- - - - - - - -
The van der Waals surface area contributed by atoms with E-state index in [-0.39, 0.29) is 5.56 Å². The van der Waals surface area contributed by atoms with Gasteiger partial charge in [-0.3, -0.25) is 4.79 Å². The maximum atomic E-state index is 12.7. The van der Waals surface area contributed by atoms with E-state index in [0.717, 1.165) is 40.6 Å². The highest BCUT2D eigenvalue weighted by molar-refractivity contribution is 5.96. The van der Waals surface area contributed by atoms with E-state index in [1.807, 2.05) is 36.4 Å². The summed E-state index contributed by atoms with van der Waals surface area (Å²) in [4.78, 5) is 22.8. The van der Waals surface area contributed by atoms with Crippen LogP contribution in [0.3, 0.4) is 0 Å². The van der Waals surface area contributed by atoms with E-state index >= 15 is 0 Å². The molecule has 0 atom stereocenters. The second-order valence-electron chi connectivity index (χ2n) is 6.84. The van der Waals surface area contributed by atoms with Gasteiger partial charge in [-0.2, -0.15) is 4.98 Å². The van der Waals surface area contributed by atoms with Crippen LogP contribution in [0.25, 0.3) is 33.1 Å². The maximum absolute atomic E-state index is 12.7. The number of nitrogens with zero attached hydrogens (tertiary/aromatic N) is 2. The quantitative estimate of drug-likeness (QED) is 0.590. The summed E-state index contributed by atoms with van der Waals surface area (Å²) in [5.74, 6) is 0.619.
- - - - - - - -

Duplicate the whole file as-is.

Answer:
The van der Waals surface area contributed by atoms with E-state index in [-0.39, 0.29) is 5.56 Å². The van der Waals surface area contributed by atoms with Gasteiger partial charge in [-0.3, -0.25) is 4.79 Å². The maximum atomic E-state index is 12.7. The van der Waals surface area contributed by atoms with E-state index in [0.717, 1.165) is 40.6 Å². The highest BCUT2D eigenvalue weighted by molar-refractivity contribution is 5.96. The van der Waals surface area contributed by atoms with E-state index in [1.807, 2.05) is 36.4 Å². The summed E-state index contributed by atoms with van der Waals surface area (Å²) in [4.78, 5) is 22.8. The van der Waals surface area contributed by atoms with Crippen LogP contribution in [0.3, 0.4) is 0 Å². The van der Waals surface area contributed by atoms with E-state index >= 15 is 0 Å². The molecule has 0 atom stereocenters. The second-order valence-electron chi connectivity index (χ2n) is 6.84. The van der Waals surface area contributed by atoms with Gasteiger partial charge in [-0.2, -0.15) is 4.98 Å². The van der Waals surface area contributed by atoms with Crippen LogP contribution in [0.25, 0.3) is 33.1 Å². The maximum absolute atomic E-state index is 12.7. The number of nitrogens with zero attached hydrogens (tertiary/aromatic N) is 2. The quantitative estimate of drug-likeness (QED) is 0.590. The summed E-state index contributed by atoms with van der Waals surface area (Å²) in [5.74, 6) is 0.619.